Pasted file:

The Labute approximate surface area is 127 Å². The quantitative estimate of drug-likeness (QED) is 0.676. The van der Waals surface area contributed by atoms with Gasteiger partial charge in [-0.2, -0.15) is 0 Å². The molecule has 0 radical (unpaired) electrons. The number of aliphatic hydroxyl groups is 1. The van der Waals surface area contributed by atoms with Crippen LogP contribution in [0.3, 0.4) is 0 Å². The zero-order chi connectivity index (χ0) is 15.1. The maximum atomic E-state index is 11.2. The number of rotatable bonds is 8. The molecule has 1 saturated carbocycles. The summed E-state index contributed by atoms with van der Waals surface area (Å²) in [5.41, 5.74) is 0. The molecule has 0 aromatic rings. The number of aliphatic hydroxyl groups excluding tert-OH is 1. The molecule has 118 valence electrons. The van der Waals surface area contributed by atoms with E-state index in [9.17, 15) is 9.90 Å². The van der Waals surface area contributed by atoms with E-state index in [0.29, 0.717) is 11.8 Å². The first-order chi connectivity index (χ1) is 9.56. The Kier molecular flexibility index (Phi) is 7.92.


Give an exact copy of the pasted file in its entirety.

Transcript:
The Labute approximate surface area is 127 Å². The quantitative estimate of drug-likeness (QED) is 0.676. The van der Waals surface area contributed by atoms with Gasteiger partial charge in [-0.2, -0.15) is 0 Å². The molecule has 0 radical (unpaired) electrons. The number of aliphatic hydroxyl groups is 1. The van der Waals surface area contributed by atoms with Crippen LogP contribution in [0.3, 0.4) is 0 Å². The zero-order chi connectivity index (χ0) is 15.1. The maximum atomic E-state index is 11.2. The number of rotatable bonds is 8. The molecule has 1 saturated carbocycles. The summed E-state index contributed by atoms with van der Waals surface area (Å²) in [5.41, 5.74) is 0. The molecule has 0 aromatic rings. The number of aliphatic hydroxyl groups excluding tert-OH is 1. The molecule has 118 valence electrons. The van der Waals surface area contributed by atoms with E-state index in [9.17, 15) is 9.90 Å². The van der Waals surface area contributed by atoms with E-state index in [0.29, 0.717) is 11.8 Å². The first-order chi connectivity index (χ1) is 9.56. The Kier molecular flexibility index (Phi) is 7.92.